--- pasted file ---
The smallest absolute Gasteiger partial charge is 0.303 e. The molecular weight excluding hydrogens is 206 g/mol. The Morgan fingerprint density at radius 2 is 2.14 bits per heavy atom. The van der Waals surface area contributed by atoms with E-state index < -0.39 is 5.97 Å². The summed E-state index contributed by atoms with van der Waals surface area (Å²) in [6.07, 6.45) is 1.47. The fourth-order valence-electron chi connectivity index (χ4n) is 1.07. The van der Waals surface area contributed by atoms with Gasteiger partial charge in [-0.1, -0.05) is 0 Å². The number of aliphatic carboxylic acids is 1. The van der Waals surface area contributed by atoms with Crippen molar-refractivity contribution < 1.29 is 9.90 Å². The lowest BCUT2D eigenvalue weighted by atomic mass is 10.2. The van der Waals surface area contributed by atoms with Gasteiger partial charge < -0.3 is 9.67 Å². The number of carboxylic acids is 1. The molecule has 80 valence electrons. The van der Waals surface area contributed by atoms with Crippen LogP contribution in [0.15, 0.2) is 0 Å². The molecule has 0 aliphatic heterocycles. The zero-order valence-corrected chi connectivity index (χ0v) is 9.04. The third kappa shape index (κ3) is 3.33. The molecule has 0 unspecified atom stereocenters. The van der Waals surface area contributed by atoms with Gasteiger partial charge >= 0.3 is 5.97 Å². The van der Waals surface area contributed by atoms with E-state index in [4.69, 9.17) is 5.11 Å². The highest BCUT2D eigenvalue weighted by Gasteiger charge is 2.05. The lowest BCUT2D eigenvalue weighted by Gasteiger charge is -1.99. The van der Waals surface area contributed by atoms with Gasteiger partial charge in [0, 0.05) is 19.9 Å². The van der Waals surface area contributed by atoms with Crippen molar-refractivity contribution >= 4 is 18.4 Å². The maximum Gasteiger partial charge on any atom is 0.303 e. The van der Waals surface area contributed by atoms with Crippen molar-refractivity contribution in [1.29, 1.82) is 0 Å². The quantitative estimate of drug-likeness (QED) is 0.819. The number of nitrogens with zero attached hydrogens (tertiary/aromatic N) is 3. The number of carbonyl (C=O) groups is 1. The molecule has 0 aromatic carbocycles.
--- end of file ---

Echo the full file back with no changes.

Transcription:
The smallest absolute Gasteiger partial charge is 0.303 e. The molecular weight excluding hydrogens is 206 g/mol. The Morgan fingerprint density at radius 2 is 2.14 bits per heavy atom. The van der Waals surface area contributed by atoms with E-state index < -0.39 is 5.97 Å². The summed E-state index contributed by atoms with van der Waals surface area (Å²) in [6.07, 6.45) is 1.47. The fourth-order valence-electron chi connectivity index (χ4n) is 1.07. The van der Waals surface area contributed by atoms with Gasteiger partial charge in [-0.1, -0.05) is 0 Å². The number of aliphatic carboxylic acids is 1. The van der Waals surface area contributed by atoms with Crippen molar-refractivity contribution < 1.29 is 9.90 Å². The lowest BCUT2D eigenvalue weighted by atomic mass is 10.2. The van der Waals surface area contributed by atoms with Gasteiger partial charge < -0.3 is 9.67 Å². The number of carboxylic acids is 1. The molecule has 80 valence electrons. The van der Waals surface area contributed by atoms with Crippen LogP contribution in [0.15, 0.2) is 0 Å². The molecule has 0 aliphatic heterocycles. The zero-order valence-corrected chi connectivity index (χ0v) is 9.04. The third kappa shape index (κ3) is 3.33. The molecule has 0 unspecified atom stereocenters. The van der Waals surface area contributed by atoms with Gasteiger partial charge >= 0.3 is 5.97 Å². The van der Waals surface area contributed by atoms with E-state index in [4.69, 9.17) is 5.11 Å². The highest BCUT2D eigenvalue weighted by Gasteiger charge is 2.05. The lowest BCUT2D eigenvalue weighted by Gasteiger charge is -1.99. The van der Waals surface area contributed by atoms with Gasteiger partial charge in [0, 0.05) is 19.9 Å². The van der Waals surface area contributed by atoms with Crippen molar-refractivity contribution >= 4 is 18.4 Å². The maximum Gasteiger partial charge on any atom is 0.303 e. The van der Waals surface area contributed by atoms with Crippen molar-refractivity contribution in [1.29, 1.82) is 0 Å². The quantitative estimate of drug-likeness (QED) is 0.819. The number of nitrogens with zero attached hydrogens (tertiary/aromatic N) is 3. The number of carbonyl (C=O) groups is 1. The molecule has 0 aromatic carbocycles.